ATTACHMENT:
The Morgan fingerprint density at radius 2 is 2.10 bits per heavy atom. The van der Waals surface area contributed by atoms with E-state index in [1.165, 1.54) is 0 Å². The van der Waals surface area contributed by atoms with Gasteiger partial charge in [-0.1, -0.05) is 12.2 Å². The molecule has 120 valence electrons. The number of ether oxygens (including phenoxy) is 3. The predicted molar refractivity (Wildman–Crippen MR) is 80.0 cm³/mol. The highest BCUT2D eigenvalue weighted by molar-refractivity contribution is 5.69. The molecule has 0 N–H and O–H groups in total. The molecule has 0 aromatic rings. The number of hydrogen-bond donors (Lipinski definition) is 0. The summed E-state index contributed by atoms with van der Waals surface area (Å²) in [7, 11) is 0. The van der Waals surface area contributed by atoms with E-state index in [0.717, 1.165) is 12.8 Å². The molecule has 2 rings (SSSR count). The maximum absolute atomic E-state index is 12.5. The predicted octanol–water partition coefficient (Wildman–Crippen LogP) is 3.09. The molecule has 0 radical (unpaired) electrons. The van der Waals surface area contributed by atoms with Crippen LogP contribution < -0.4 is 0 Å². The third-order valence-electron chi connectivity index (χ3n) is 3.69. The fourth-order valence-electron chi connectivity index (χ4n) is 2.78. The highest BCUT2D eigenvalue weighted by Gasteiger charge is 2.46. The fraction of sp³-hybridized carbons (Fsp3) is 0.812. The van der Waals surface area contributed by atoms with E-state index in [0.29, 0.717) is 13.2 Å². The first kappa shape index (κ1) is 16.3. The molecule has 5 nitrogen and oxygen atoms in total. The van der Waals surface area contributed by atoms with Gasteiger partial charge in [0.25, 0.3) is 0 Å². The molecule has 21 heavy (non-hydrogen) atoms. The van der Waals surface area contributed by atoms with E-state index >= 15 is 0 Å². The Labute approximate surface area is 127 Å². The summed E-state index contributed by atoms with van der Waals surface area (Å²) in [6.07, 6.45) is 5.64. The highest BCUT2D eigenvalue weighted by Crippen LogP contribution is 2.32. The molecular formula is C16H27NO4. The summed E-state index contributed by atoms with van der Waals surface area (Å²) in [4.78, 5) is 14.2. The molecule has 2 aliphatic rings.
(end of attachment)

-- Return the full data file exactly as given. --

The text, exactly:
The Morgan fingerprint density at radius 2 is 2.10 bits per heavy atom. The van der Waals surface area contributed by atoms with E-state index in [1.165, 1.54) is 0 Å². The van der Waals surface area contributed by atoms with Gasteiger partial charge in [-0.1, -0.05) is 12.2 Å². The molecule has 120 valence electrons. The number of ether oxygens (including phenoxy) is 3. The predicted molar refractivity (Wildman–Crippen MR) is 80.0 cm³/mol. The highest BCUT2D eigenvalue weighted by molar-refractivity contribution is 5.69. The molecule has 0 N–H and O–H groups in total. The molecule has 0 aromatic rings. The number of hydrogen-bond donors (Lipinski definition) is 0. The summed E-state index contributed by atoms with van der Waals surface area (Å²) in [7, 11) is 0. The van der Waals surface area contributed by atoms with E-state index in [0.717, 1.165) is 12.8 Å². The molecule has 2 rings (SSSR count). The maximum absolute atomic E-state index is 12.5. The predicted octanol–water partition coefficient (Wildman–Crippen LogP) is 3.09. The molecule has 0 radical (unpaired) electrons. The van der Waals surface area contributed by atoms with Crippen LogP contribution < -0.4 is 0 Å². The third-order valence-electron chi connectivity index (χ3n) is 3.69. The fourth-order valence-electron chi connectivity index (χ4n) is 2.78. The highest BCUT2D eigenvalue weighted by Gasteiger charge is 2.46. The fraction of sp³-hybridized carbons (Fsp3) is 0.812. The van der Waals surface area contributed by atoms with E-state index in [0.29, 0.717) is 13.2 Å². The first kappa shape index (κ1) is 16.3. The molecule has 5 nitrogen and oxygen atoms in total. The van der Waals surface area contributed by atoms with Gasteiger partial charge in [0.25, 0.3) is 0 Å². The molecule has 21 heavy (non-hydrogen) atoms. The van der Waals surface area contributed by atoms with E-state index >= 15 is 0 Å². The Labute approximate surface area is 127 Å². The summed E-state index contributed by atoms with van der Waals surface area (Å²) in [6.07, 6.45) is 5.64. The highest BCUT2D eigenvalue weighted by Crippen LogP contribution is 2.32. The molecular formula is C16H27NO4. The summed E-state index contributed by atoms with van der Waals surface area (Å²) in [4.78, 5) is 14.2. The molecule has 2 aliphatic rings.